Last you heard we were on the Beartooth Highway just north of Yellowstone, beating the heat at 10,000 feet.  As welcome the sights and weather were high in the mountains, once we came down I began to hear complaints from the back of the bus. Before you know it, there was a plebiscite called, and I lost another close 2-1 election to the female voting bloc on whether we needed to head for the ocean or not.  West it was.

On the first day we left the Livingston, MT area and headed up toward Glacier National Park on US 89.  I have always enjoyed this drive because of reading Ian Frazier’s book, Great Plains, in which he describes how the landscape changes as you come down 89 out of Glacier onto the plains:

plains A driver coming down this road gets the most dramatic first glimpse of the Great Plains I’ve ever seen. For some miles, pine trees and foothills are all around; then, suddenly, there is nothing across the road but sky, and a sign says “HILL- Trucks Gear Down” and you come over a little rise, and the horizon jumps a hundred miles away in an instant.

Colville National Forest dispersed camping- scenic, but still 80 degrees and horseflies at 4200 feet.

Colville National Forest dispersed camping- scenic, but still 80 degrees and horseflies at 4200 feet.

We spent three days doing dispersed camping in Flathead National Forest just south of the park across US Highway 2, but it was a little hot and buggy even at 5500 feet, and the noise from the back of the bus became louder the longer we stayed. Another long day on the road awaited the driver, whomever he might be, and we packed up again and headed west across the lowlands of Idaho, crossing the Flathead, Kootenai, Pend Orielle, and Columbia rivers and tried some dispersed camping in the Colville National Forest in eastern Washington state for a couple of nights. Again, too hot and buggy, according to the experts in the back of the bus.

ANOTHER long day of driving on Washington Highway 20 across the very top of the state through North Glacier National Park, where it was in the high 80s at the cascade summit, snowbanks on the side of the road notwithstanding, and we followed the Skagit River down to Puget Sound, but as we approached the Seattle metropolitan area we saw all this oncoming traffic – people headed to the mountains for the weekend. Well good, we hopefully say, maybe they all left and it won’t be crowded. Nope, it’s still crowded.

The ghsts of the Olympians - looking west from Deception Pass State Park, the dim outlines of the Olympic Peninsula skyline peek through the sea mist.

The ghosts of the Olympians – looking west across Puget Sound from Deception Pass State Park, the dim outlines of the Olympic Peninsula skyline peek through the sea mist.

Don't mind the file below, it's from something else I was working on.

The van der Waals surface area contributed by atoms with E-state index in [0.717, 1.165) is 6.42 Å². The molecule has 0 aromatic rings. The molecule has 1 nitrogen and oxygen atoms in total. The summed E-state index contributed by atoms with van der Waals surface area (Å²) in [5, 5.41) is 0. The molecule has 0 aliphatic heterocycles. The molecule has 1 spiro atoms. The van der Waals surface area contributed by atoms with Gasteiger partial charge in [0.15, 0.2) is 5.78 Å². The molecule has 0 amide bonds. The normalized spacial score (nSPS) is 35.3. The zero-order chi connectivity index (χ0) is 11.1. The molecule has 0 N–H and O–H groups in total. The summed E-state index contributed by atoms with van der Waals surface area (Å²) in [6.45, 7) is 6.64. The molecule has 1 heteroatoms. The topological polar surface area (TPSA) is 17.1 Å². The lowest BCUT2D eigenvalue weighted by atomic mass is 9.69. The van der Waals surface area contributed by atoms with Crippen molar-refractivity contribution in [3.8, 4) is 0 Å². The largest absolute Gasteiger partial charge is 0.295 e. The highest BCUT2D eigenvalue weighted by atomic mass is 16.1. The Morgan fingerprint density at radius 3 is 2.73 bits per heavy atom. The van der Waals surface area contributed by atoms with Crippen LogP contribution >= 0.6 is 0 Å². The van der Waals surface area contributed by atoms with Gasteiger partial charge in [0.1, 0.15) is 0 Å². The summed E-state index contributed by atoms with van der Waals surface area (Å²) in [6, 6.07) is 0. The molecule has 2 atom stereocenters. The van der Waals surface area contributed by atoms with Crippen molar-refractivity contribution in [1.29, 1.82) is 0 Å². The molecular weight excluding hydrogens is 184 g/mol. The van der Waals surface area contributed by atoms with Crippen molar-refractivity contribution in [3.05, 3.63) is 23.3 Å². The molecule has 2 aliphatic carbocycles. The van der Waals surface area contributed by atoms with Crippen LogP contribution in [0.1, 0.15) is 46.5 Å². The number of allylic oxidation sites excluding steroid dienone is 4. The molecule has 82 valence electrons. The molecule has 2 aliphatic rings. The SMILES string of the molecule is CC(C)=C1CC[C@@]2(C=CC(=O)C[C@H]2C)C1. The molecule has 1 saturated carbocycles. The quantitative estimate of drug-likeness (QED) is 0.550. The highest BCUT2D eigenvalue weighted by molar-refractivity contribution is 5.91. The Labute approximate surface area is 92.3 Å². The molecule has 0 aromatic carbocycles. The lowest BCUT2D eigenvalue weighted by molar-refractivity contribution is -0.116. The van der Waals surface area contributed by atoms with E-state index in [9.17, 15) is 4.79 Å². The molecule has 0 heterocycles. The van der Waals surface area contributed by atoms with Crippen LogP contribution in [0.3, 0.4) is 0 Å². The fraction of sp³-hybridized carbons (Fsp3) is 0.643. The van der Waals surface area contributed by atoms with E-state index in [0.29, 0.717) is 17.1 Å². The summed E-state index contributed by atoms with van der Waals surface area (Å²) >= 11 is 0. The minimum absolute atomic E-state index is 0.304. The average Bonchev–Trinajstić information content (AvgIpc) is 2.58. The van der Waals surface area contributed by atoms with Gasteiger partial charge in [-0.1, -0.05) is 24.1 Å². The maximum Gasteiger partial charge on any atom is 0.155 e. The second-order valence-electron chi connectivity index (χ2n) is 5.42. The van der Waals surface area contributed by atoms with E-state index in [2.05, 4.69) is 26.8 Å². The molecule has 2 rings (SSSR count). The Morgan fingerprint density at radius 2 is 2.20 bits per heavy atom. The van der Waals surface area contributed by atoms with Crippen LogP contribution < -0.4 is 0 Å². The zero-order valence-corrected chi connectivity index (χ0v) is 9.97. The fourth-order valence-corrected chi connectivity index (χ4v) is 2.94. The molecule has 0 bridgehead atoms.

We try day camping in state parks along the beach for five days, and become increasingly annoyed at the crowds, particularly the busloads of children from summer programs. We bought a day pass from the state parks website which allowed us to stay in the parks, and spent the nights in the Oak Harbor Wal-Mart on Whidbey Island. It was indeed refreshing to get back to the salt air after being inland since February, but we were going to have to do something about all these people harshing our buzz.

Our salvation- this ferry took across Puget Sound and away from all those people swarming around the Seattle metro area.

Our salvation – this ferry took us across Puget Sound and away from all those people swarming around the Seattle metro area.

The prospect of the long slog down I-5 through 75 miles of urban sprawl distressed us, so we hopped the ferry on Whidbey Island, and 35 minutes and $25 later were at Port Townsend, on the west shore of Puget Sound. In five minutes we were out of town – and there was nothing but trees. BIG trees. This was much better. We noodled down the shore to Shelton, near Olympia, where we overnighted again in a Wal-Mart, and hit the road the next morning, driving across the rickety bridge at Astoria down into Oregon, where we are now boondocking along US Highway 101 south of Yachats, OR.

Oregon – land of the free, or at least of  freedom from overcrowding. This is Manzanita on our way down to Yachats.

There are no people – well, the campgrounds are full of vacationing families with kids, but we have solar and don’t need to plug in, and you can boondock anywhere you find an isolated stretch of coastline for 12 hours at a time, according to state law. Harmony has been restored. We are happy – both the front and the back of the bus agree that this is the place to be.